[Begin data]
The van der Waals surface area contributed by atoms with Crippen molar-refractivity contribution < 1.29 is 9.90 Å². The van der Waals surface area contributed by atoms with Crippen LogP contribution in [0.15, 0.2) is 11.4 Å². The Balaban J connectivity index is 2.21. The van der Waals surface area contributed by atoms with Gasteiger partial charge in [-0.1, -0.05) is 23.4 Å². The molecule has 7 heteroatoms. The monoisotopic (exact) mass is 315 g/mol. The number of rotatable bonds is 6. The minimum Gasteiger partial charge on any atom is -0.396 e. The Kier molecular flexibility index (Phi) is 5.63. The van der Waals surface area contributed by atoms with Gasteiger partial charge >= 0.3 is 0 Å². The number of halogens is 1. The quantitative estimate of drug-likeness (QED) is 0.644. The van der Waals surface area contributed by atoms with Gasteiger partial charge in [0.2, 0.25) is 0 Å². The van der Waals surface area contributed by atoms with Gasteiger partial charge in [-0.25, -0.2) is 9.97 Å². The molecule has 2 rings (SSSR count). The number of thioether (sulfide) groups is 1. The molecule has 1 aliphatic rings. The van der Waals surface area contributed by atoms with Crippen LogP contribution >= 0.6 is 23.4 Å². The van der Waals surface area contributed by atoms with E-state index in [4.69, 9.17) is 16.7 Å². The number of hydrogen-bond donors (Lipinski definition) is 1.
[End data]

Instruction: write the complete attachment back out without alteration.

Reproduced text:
The van der Waals surface area contributed by atoms with Crippen molar-refractivity contribution < 1.29 is 9.90 Å². The van der Waals surface area contributed by atoms with Crippen LogP contribution in [0.15, 0.2) is 11.4 Å². The Balaban J connectivity index is 2.21. The van der Waals surface area contributed by atoms with Gasteiger partial charge in [-0.1, -0.05) is 23.4 Å². The molecule has 7 heteroatoms. The monoisotopic (exact) mass is 315 g/mol. The number of rotatable bonds is 6. The minimum Gasteiger partial charge on any atom is -0.396 e. The Kier molecular flexibility index (Phi) is 5.63. The van der Waals surface area contributed by atoms with Gasteiger partial charge >= 0.3 is 0 Å². The number of halogens is 1. The quantitative estimate of drug-likeness (QED) is 0.644. The van der Waals surface area contributed by atoms with Gasteiger partial charge in [0.2, 0.25) is 0 Å². The van der Waals surface area contributed by atoms with Gasteiger partial charge in [-0.25, -0.2) is 9.97 Å². The molecule has 2 rings (SSSR count). The number of thioether (sulfide) groups is 1. The molecule has 1 aliphatic rings. The van der Waals surface area contributed by atoms with Crippen LogP contribution >= 0.6 is 23.4 Å². The van der Waals surface area contributed by atoms with E-state index in [4.69, 9.17) is 16.7 Å². The number of hydrogen-bond donors (Lipinski definition) is 1.